The TMHT program took place over the course of six months. Its primary goals were to (1) provide intensive psycho-educational training to teachers on the signs, risk factors and symptoms associated with various mental illnesses among children and adolescents; (2) enhance teachers’ understanding of the impact of mental illness on children’s academic, social and emotional development; and (3) equip teachers with the knowledge that would enable them to better support students in the classroom environment. The program was grounded in a community empowerment and sustainability framework, and included a “train-the-trainer” model whose aim was to provide more intensive training to a core group of teachers who would, in turn, conduct mental health training sessions with other groups in their respective communities.

During the course of the program, we conducted week-long training sessions for more than 70 teachers, representing different rural and urban areas as well as public and private schools. The curriculum, which was made available in Haitian Creole and French, served as the primary training tool. It included topics on the cultural meaning of mental health and mental illness in Haitian society; differences between symptoms, syndromes and disorders; causes and manifestations of mental illnesses among children and adolescents; frequently occurring childhood disorders, including depression, anxiety, trauma and grief; strategies for assessing signs and symptoms of mental illnesses among children and adolescents; and culturally bound syndromes. In addition to the mental health curriculum, all program participants received a guided tour of the Musée Ogier-Fombrun along with an overview of the history of Haiti from pre-colonization to independence. Prior to and following each tour, group discussions were held to address the impact of slavery and the history of colonization on the identity and mental health of Haitians.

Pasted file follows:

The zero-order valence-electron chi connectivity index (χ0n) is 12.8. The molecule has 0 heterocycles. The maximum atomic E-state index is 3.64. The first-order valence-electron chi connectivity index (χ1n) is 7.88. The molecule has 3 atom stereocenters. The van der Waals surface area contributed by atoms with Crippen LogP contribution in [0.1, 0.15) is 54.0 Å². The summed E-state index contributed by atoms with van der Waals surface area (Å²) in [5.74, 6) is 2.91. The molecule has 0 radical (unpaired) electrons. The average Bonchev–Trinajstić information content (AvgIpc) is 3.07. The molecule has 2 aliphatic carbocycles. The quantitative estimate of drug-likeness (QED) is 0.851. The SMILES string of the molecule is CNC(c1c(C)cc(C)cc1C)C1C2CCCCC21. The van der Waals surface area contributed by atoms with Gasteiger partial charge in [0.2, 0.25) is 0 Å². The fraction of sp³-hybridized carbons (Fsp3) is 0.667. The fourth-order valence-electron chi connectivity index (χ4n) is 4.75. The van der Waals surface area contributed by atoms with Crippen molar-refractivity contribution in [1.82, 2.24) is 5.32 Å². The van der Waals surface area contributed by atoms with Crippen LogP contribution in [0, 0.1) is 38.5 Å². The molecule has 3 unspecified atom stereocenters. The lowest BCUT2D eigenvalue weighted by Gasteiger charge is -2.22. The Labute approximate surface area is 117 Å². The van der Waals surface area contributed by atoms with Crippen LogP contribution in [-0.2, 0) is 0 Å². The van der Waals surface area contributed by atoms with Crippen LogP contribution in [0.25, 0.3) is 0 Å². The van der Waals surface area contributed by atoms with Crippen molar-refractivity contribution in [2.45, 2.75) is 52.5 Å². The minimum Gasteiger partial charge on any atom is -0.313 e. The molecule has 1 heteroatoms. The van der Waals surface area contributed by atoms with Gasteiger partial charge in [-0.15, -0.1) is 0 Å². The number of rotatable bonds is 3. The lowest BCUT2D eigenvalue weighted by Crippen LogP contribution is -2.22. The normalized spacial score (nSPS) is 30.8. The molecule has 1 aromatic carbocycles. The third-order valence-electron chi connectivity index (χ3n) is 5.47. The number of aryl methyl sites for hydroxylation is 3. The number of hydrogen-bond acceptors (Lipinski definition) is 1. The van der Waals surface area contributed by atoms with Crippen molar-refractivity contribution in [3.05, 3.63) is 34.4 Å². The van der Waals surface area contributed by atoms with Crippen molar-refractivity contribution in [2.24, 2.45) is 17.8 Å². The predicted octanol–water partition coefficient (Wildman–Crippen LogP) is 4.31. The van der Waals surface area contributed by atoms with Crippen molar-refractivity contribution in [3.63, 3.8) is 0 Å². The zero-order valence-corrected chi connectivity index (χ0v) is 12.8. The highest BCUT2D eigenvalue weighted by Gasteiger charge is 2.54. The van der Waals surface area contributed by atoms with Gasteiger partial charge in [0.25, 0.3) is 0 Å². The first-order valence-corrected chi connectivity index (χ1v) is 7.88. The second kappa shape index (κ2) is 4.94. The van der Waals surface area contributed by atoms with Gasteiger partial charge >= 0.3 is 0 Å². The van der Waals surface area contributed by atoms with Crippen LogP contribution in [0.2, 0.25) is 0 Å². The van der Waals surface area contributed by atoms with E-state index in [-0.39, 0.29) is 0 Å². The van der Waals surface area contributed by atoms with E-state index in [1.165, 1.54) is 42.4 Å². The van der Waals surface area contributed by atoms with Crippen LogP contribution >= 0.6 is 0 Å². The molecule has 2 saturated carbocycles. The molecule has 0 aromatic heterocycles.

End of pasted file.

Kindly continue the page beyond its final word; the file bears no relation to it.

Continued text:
At the conclusion of the program, all participants completed a post-evaluation tool that assessed their knowledge of the materials covered during the training. Given that the primary focus of the program was on capacity building, at the end of each training session, a core group of teachers was selected to receive additional training that would further prepare them as trainers. To ensure that the selected group of trainers would continue to engage in meaningful collaborations, a peer group system was developed to provide additional support as teachers continued to conduct mental health training sessions for other educators and providers in their communities. Furthermore, the trainers received ongoing consultation and “booster” training sessions from the senior staff.